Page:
Katie Recaps The Room, Part I

If you have talked to me in the last six months, chances are you have heard me mention two movies. One, of course, is Les Mis. The other, at the complete opposite end of the spectrum, is a movie called The Room.

If you’ve heard of it, well, you’ve heard of it—Julie had when I mentioned it to her. If not, it is a movie that is so bad that it’s actually a masterpiece of bad filmmaking.

The Room, which came out in 2003, was basically the giant vanity project of one Tommy Wiseau, a weird-looking middle-aged dude with long black hair and an accent that sounds kind of Eastern European, although he won’t tell anyone where he’s from. Some people have speculated that he’s an alien, which…actually would explain a lot. He financed the movie himself, by importing leather jackets from Korea or something, and for years, the movie had a billboard in a prominent place in LA. Eventually, people started going to see it in the one theater where it was playing, and when some famous people started spreading the word about it, it really took off. Now they do midnight showings, Rocky Horror-style, in theaters across the country. People throw plastic spoons whenever the movie’s framed pictures of spoons come onscreen and yell out lines.  Julie and I went to a screening back in October and it was a lot of fun!

Julie and I have been trying to get more people to see it, but, funny thing, people don’t generally react with enthusiasm when you say, “I just saw the worst movie of all time! You should definitely see it!”

So I figured I needed a better way to convince people to see it. And what better way than by doing a blog post recapping the movie in all its laughably bad glory? So, without further ado, I present:

Katie Recaps The Room

First, we get vanity production studio graphic for “Wiseau Films” and some dramatic music that sounds like something from a video game.  Then we open with some establishing stock footage of San Francisco. There will be a lot of this throughout the movie, although it doesn’t really matter that it takes place there—it could take place anywhere. This movie stars, is directed by, is produced by, is executive produced by, and is written by Tommy Wiseau.

Who’s Tommy Wiseau, you ask? Why, he’s this guy.

He sounds as strange as he looks, too—weird, vague Eastern European accent that sounds even weirder saying the lines you will soon hear him say.

And here comes the first line.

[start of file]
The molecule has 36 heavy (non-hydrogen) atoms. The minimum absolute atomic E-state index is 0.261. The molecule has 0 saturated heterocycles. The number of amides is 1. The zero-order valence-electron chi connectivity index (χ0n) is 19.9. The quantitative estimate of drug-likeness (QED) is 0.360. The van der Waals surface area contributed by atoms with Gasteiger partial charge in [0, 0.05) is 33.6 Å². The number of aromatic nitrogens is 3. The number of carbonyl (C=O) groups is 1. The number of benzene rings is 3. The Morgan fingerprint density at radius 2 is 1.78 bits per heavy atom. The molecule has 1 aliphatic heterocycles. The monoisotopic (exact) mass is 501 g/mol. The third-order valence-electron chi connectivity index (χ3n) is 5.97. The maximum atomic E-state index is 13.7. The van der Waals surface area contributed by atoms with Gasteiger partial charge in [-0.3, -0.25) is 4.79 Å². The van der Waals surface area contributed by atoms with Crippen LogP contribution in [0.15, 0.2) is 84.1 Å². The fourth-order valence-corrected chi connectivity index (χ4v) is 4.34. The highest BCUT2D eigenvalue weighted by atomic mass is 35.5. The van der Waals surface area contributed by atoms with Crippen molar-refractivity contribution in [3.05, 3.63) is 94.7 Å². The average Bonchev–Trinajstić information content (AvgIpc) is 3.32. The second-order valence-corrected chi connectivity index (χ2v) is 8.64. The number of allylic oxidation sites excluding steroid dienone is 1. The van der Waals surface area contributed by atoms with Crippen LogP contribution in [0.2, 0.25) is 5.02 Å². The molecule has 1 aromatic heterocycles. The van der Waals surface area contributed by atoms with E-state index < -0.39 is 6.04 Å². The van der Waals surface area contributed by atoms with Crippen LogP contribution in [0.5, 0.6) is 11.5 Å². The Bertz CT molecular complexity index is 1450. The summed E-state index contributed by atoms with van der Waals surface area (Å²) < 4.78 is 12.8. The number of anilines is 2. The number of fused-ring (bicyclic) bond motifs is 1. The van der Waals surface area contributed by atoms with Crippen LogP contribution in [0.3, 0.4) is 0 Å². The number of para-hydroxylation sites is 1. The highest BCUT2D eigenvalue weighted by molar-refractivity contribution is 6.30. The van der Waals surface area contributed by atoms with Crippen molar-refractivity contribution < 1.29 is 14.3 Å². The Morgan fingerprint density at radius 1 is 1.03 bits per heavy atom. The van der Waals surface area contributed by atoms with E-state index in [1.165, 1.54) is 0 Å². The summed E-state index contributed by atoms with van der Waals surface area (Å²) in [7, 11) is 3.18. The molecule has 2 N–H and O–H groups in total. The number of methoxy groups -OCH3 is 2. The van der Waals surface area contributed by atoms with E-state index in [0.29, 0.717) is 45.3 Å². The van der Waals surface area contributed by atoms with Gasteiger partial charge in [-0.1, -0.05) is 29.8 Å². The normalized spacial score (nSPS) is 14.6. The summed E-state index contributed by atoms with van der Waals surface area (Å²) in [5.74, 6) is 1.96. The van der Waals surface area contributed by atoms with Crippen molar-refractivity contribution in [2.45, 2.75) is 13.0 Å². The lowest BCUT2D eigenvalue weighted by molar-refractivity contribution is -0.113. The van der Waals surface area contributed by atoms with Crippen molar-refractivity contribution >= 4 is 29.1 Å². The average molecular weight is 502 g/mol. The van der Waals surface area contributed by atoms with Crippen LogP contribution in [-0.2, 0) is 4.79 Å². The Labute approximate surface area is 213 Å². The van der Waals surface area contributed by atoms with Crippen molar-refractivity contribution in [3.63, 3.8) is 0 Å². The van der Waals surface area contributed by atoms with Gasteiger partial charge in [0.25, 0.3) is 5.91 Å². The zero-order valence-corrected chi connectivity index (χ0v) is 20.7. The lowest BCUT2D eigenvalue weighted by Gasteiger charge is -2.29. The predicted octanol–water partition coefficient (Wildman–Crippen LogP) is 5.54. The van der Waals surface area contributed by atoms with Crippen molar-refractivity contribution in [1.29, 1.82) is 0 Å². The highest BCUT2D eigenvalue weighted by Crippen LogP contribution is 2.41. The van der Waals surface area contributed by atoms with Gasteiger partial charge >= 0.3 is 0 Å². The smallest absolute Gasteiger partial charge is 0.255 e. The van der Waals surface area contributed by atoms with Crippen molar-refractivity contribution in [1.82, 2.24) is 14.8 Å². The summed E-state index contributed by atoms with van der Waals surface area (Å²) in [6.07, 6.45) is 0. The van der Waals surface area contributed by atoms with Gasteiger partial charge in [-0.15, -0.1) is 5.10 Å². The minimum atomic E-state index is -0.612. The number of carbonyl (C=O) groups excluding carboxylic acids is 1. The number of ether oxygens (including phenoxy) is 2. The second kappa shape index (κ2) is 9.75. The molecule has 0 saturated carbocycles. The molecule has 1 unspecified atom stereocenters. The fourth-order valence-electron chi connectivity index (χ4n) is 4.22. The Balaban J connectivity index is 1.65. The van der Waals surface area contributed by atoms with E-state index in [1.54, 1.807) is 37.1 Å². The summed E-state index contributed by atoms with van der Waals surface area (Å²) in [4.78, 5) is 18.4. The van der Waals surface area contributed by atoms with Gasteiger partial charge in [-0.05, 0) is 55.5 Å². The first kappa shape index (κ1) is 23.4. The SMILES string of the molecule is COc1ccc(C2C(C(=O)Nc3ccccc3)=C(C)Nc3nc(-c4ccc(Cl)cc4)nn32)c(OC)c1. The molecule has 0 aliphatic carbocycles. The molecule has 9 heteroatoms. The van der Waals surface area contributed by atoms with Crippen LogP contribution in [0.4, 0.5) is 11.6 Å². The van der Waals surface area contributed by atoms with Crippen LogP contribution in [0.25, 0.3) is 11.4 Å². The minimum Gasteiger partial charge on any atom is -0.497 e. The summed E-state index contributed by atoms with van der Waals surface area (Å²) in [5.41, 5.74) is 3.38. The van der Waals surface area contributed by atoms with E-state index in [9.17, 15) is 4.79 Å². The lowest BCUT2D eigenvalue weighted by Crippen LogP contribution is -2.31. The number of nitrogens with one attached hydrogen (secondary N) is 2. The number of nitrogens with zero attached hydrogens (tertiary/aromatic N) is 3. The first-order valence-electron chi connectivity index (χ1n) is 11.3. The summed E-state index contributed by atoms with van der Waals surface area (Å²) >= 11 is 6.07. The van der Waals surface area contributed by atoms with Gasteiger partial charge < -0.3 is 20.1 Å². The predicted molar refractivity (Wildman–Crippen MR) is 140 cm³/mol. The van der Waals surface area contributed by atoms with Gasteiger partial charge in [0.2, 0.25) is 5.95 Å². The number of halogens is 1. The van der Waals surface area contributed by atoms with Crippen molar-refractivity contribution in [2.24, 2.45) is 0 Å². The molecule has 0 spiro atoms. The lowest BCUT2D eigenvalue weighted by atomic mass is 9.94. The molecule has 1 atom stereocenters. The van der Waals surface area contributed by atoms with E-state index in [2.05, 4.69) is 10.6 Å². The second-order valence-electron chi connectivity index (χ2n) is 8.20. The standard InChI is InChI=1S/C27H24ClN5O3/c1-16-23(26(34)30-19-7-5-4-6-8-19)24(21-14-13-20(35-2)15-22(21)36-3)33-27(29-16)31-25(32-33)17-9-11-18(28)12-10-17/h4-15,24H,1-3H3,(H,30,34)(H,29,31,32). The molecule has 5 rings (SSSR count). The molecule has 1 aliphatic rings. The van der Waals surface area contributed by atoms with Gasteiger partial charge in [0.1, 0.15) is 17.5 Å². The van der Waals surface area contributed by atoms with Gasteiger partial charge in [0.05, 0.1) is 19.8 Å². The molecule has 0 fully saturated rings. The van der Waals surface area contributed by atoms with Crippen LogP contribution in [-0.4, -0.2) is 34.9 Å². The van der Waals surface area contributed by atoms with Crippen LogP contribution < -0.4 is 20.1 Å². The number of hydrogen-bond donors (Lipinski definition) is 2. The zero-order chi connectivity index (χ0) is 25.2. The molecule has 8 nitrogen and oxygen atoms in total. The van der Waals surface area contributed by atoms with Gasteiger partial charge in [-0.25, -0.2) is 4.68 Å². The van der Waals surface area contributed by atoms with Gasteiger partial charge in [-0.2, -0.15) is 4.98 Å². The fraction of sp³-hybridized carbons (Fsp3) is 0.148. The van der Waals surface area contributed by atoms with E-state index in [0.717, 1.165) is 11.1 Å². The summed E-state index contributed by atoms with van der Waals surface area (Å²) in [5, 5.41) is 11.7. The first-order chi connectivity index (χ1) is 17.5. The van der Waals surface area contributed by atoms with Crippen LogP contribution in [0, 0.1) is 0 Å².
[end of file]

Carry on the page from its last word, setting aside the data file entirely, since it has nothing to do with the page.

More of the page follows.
“Hi, babe. I’ve something for you!” Tommy Wiseau’s character Johnny, you see, has just arrived home to give his future wife Lisa a gift. (I say “future wife” because this movie is, for some reason, allergic to the word “fiancée.” It’s always “future husband” and “future wife.”) It turns out to be a red dress, and Lisa goes upstairs to try it on, then comes down the spiral staircase wearing it. Johnny: “Wow! You look so sexy , Lisa.”

OKAY. Now, before I get any further with this, I need to introduce….THE ROOM DRINKING GAME. The rules include drinking any time any one of these things happen:

  • One character says to another, “Oh hai ______.”
  • Johnny says, “That’s the idea.”
  • Someone comments on how hot Lisa looks
  • Any characters throw a football
  • A plot thread is dropped
  • There’s an awkward sex scene
  • Lisa and her mom have the same conversation they just had in the last scene
  • Johnny poorly imitates a chicken by going, “Cheep cheep cheep!” instead of “Bawk bawk bawk!”

So we’re less than a minute in, and already we’ve had one drink. We’ll have another in two seconds when their neighbor Denny, who’s about eighteen, enters and Johnny greets him with an “oh hai Denny.” Denny compliments Lisa on the dress, then asks how much it costs. They tell him not to ask a question like that, but if you think that’s socially awkward, just wait until the next scene.

Johnny says he’s going upstairs to take a nap. Denny asks if he can come, too, but Lisa says she’s going to join him. So Denny stands there eating an apple for a second before deciding to, uh, come upstairs and join Johnny and Lisa in the little pillow fight they’re having. Why? “I just like to watch you guys.” Rather than get creeped the fuck out by this kid who likes to watch them, they just laugh and tell him that three’s a crowd. When it dawns on Denny that they want to be alone, Johnny says, “That’s the idea.” (Drink!)